Major First Amendment victory in Docs v. Glocks case
Yesterday, the 11th Circuit issued its en banc opinions in Wollschlaeger v. Gov. of the State of Florida, AKA the “Docs v. Glocks” case. As previously discussed here, here, and here, the case concerns whether Florida can prohibit doctors from asking their patients about their gun ownership or possession unless the question is directly relevant to a patient’s care. The issue is controversial because many doctors, especially pediatricians, often routinely ask patients (or their parents) questions about potential hazards in the home, be it swimming pools, poisons, or guns.
The primary legal issue before the 11th Circuit was whether the Florida law restricted speech based on its content and the speaker, and if so, what level of scrutiny should be applied to determine if the restriction is unconstitutional. Last year, PLF filed an amicus brief in the case arguing that all content-based speech restrictions should receive strict scrutiny, regardless of whether the speech is made in a “professional” setting. The second issue in the case (which PLF does not take a position on) concerned the anti-discrimination provision of the law. The Court upheld that provision narrowly: a move that even the doctors were amenable to, as indicated during oral argument.
In the first of its majority opinions*, the Court easily determined that the challenged law restricted speech based on its content and speaker. Next, the Court declined to apply deferential review under the “professional speech” doctrine. As discussed at length in PLF’s brief, the professional speech doctrine is unprincipled and unsupported by a majority of the Supreme Court, so the 11th Circuit’s rejection of that standard in this case is most welcome. Finally, applying the U.S. Supreme Court’s 2011 decision in Sorrell v. IMS Health, the Court held that the law could not survive heightened scrutiny, so it declined to decide whether strict scrutiny was warranted. In short, the Court thoroughly dismantled the State’s justifications for the speech-restricting provisions, generally holding that the State offered insufficient actual evidence to justify restricting the speech of doctors.
There are also some additional things worth mentioning from the two concurring opinions. The first concurrence, written by Judge Wilson, would have applied strict scrutiny to strike down the speech-restricting portions of the law. This is particularly noteworthy because Judge Wilson was on the original panel that wrote three separate opinions before the case was taken en banc. Judge Wilson penned dissents to all three of those opinions, but with his concurrence yesterday he announced for the first time his conclusion that strict scrutiny is appropriate in light of the Supreme Court’s 2015 decision in Reed v. Town of Gilbert. Second, the concurrence written by Judge William Pryor and joined by Judge Hull, reiterates that this case does not create a clash between the First and Second Amendments. While “Docs v. Glocks” is certainly catchy, it never accurately described the legal and constitutional issues presented in the case.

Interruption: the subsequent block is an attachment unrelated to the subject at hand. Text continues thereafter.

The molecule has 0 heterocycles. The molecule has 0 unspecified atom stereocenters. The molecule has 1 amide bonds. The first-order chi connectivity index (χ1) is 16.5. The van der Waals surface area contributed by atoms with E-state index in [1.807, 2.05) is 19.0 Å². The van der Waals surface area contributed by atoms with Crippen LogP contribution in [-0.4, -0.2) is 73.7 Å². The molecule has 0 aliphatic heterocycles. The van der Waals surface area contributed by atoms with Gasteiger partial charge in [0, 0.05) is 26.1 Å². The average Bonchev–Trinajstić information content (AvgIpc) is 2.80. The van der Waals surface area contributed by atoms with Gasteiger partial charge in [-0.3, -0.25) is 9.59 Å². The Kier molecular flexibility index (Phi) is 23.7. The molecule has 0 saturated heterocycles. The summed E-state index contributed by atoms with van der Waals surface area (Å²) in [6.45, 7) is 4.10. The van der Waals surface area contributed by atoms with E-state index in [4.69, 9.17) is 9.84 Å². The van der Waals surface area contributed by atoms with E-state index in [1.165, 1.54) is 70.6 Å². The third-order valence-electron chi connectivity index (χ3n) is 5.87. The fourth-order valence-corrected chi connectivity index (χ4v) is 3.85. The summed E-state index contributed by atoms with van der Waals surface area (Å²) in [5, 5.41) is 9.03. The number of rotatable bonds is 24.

Even though the 11th Circuit did not go on to apply strict scrutiny to content- and speaker-based speech restrictions in a professional context, this case is certainly a strong win for the vindication of the right to free speech protected under the First Amendment. Doctors and speech advocates should certainly celebrate that.
*With an unusual move, the Court issued two majority opinions. I consider the opinion of Judge Jordan to be the primary opinion, though, and in any event Judge Jordan’s opinion is the one that announces the bulk of the Court’s opinion on the First Amendment questions of interest to PLF.
What to read next
Our friends at Institute for Justice have convinced the Supreme Court to soon decide in the case Timbs v. Indiana whether the Constitution restrains states (and not just the federal government) from … ›
This morning the Ninth Circuit released this opinion in Americans for Prosperity Foundation v. Becerra, a case about whether California can demand confidential donor forms from nonprofit organizations operating within … ›